Sara Grimes, Torill Mortenson, kids, and money.
Sara Grimes wrote in The Escapist ( "Mining the game: when marketing and gaming meet, they do a lot more than advertise" ):
Kids' online games present a particularly rich case study for understanding the mechanisms of advergaming because - for the most part - they have been allowed to flourish there unchallenged. Even though children's personally identifiable information, like their names and addresses, is protected in many regions under national privacy legislation, there is currently no legal framework in place that regulates the online collection of other types of data - even though consumer trends and opinions are often what interest marketers the most.
Torill Mortenson on this point forwards the wise note:
I am not saying it is wrong, but it... needs to be questioned, discussed and explored methodologically and ethically.
Some of the details of the essay seem glib - the "spyware" claims are more complex and ambiguous than presented. However, the total depiction resonates. The issue with subtle change is that noone notices as it happens and thus the questions get pushed to the end of the process. With what concerns our children, however, seems like a good hat-rack upon which to hang our questions now.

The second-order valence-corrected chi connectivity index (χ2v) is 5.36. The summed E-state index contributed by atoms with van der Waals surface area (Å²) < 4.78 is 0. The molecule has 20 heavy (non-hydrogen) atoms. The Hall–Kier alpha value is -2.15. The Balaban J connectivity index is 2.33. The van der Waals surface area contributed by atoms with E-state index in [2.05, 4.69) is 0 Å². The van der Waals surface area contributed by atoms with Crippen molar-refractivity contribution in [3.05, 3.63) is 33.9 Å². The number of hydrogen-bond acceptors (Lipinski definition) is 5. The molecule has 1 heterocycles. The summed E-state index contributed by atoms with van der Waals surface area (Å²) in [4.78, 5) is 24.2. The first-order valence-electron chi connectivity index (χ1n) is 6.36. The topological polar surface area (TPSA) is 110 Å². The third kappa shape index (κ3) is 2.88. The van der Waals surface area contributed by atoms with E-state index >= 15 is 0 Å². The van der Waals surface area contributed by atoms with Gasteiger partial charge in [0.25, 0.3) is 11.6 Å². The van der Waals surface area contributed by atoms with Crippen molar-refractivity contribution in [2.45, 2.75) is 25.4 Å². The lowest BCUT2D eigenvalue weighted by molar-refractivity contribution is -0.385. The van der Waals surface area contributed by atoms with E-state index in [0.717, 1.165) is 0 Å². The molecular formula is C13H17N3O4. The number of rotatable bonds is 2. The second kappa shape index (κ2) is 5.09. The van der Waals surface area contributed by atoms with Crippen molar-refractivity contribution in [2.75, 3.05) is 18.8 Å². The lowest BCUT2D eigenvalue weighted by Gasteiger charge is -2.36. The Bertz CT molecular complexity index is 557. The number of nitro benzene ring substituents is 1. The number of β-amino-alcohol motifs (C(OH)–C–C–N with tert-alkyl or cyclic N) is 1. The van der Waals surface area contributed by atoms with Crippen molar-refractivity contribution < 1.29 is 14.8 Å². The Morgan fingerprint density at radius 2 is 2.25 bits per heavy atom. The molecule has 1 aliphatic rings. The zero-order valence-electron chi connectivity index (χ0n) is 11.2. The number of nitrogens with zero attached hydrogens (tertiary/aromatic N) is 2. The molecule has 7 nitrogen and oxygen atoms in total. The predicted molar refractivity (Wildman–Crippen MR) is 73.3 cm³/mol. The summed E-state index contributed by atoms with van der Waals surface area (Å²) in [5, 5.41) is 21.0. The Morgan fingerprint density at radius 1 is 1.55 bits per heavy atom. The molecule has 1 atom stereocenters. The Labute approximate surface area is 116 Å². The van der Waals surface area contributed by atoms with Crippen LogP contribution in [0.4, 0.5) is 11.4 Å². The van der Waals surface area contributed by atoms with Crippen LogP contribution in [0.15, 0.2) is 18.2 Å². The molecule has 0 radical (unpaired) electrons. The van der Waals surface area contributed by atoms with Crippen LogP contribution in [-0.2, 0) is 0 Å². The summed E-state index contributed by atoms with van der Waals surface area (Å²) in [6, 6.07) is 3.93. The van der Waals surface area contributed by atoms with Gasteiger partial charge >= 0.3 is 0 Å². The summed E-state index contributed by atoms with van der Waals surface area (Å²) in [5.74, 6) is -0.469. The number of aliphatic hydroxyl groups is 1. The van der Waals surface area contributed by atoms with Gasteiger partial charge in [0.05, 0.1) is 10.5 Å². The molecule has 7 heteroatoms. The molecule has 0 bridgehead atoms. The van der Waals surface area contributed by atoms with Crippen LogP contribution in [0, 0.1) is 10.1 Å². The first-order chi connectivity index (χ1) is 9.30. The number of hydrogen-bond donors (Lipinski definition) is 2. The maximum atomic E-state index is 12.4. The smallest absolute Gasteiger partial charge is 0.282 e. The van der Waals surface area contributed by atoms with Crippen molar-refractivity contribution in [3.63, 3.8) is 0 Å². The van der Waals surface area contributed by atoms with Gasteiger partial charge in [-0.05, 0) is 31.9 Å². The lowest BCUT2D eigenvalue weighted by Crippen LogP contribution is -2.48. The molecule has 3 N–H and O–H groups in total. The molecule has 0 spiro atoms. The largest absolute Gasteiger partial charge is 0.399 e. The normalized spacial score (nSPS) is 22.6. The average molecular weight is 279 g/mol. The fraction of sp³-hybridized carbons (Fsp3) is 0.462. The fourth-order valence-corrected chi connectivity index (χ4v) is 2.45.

My sense is that this is a facet of a larger structural transformation of the online virtual world marketplace. Perhaps very soon we're all going to wake up and think that dad's subscription-based virtual world wasn't so bad. Of course if the trend-line is as Julian suggests and we increasingly look to Asia for how things work in these spaces, fat chance.
IMO, the problem with highly monetized virtual world experiences is as that old saw goes: money ruins everything.